Tuesday, July 21, 2015

Long Game Worst Case

When it comes to China, the usual discussion devolves to one of a few very comfortable spots; China's peaceful rise; China will get old before it gets rich; or on a dark day, China's rise falters as its internal socio-economic conflicts consume itself.

There are other Courses of Action. The above are from the "Most Likely COA" working group. What comes out of the "Worst Case COA" working group?

Over at the Australian Strategic Policy Institute (ASPI), Geoff Wade offers a not unimagible scenario;
In a recent post, I introduced a new PRC book entitled ‘China Is Not Afraid — New Threats to National Security and Our Strategic Responses’, (中国不怕——国防安全新威胁与我们的战略应对). I suggested that the volume is part of a larger PLA strategy to invigorate and bolster the morale of domestic constituencies, both military and otherwise, as well as being intended to serve as a warning to any foreign powers which might seek to constrain or restrict China. It’s perhaps worthwhile further extending this analysis to two other PLA-inspired products, one a film and the other a newsagency article, to explore what sort of agenda these works are promoting.

The Chinese film Silent Contest (较量无声) was controversial as soon as it appeared on Chinese and global websites in October. By the end of that month, the film was being deleted from PRC websites without any official pronouncements as to the reasons for its appearance or disappearance. The film is still available in various iterations (video) on YouTube.

Highly polemical, and set against a rousing soundtrack, the film suggests that the United States is trying to subvert China through five avenues: (1) undermining China politically, (2) engaging in cultural infiltration, (3) warfare in terms of ideas, (4) the training of fifth column agents and (5) the fostering of opposition forces within China. The overall message is that the United States seeks not simply to dismember China but aims to find ways to take it under control.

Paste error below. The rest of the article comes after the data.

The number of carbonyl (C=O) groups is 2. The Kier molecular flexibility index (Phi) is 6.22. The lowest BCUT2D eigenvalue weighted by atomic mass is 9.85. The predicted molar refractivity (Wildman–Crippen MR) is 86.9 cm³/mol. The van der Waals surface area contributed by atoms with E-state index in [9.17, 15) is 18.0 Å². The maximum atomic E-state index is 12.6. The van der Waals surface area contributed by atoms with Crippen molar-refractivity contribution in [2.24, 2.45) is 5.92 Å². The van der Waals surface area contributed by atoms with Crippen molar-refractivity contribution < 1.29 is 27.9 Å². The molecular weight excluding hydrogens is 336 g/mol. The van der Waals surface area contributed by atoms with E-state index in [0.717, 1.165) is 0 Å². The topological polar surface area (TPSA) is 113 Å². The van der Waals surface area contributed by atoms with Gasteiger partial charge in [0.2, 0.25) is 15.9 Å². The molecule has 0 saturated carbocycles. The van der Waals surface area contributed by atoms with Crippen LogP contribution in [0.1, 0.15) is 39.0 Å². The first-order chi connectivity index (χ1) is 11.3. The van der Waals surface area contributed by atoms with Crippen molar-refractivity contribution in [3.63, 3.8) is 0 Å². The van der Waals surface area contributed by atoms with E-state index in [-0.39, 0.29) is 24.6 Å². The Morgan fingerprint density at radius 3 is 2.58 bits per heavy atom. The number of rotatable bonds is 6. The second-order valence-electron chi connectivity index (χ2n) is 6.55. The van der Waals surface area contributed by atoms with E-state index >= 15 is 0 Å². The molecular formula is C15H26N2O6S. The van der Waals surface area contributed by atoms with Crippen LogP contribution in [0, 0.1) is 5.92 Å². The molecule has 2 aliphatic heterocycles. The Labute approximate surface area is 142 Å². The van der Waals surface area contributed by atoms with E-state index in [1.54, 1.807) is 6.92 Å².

Yes, you need to read it all, but where is Geoff taking us?
A more troubling example of irredentism can be seen in an article which appeared on the website of the Chinese news agency Zhongguo Xinwenshe (Chinese, English translation here) in July this year. Entitled ‘Revealing the Six Wars China Must Fight in the Coming 50 Years’ (曝光中国在未来50年里必打的六场战争), the article is another manifestation of the hyper-nationalist attitude seen within some parts of the PLA. However, that an article of this nature was carried by a PRC national news agency suggests that it was approved at a very high level.

The six ‘inevitable’ wars suggested in the article’s title are presented in the chronological order in which they will take place:

The war to unify Taiwan (2020–2025)
The war to recover the various islands of the South China Sea (2025–2030)
The war to recover southern Tibet (2035–2040)
The war to recover Diaoyutai and the Ryukyus (2040–2045)
The war to unify Outer Mongolia (2045–2050)
The war to recover the territory seized by Russia (2055–2060)
If I were a Chinese nationalist who wanted his nation to reach its proper place of power and respect, and was willing to use military power to to so, well ... that is about the right list +/-.

Here, brush up on your Mandarin.

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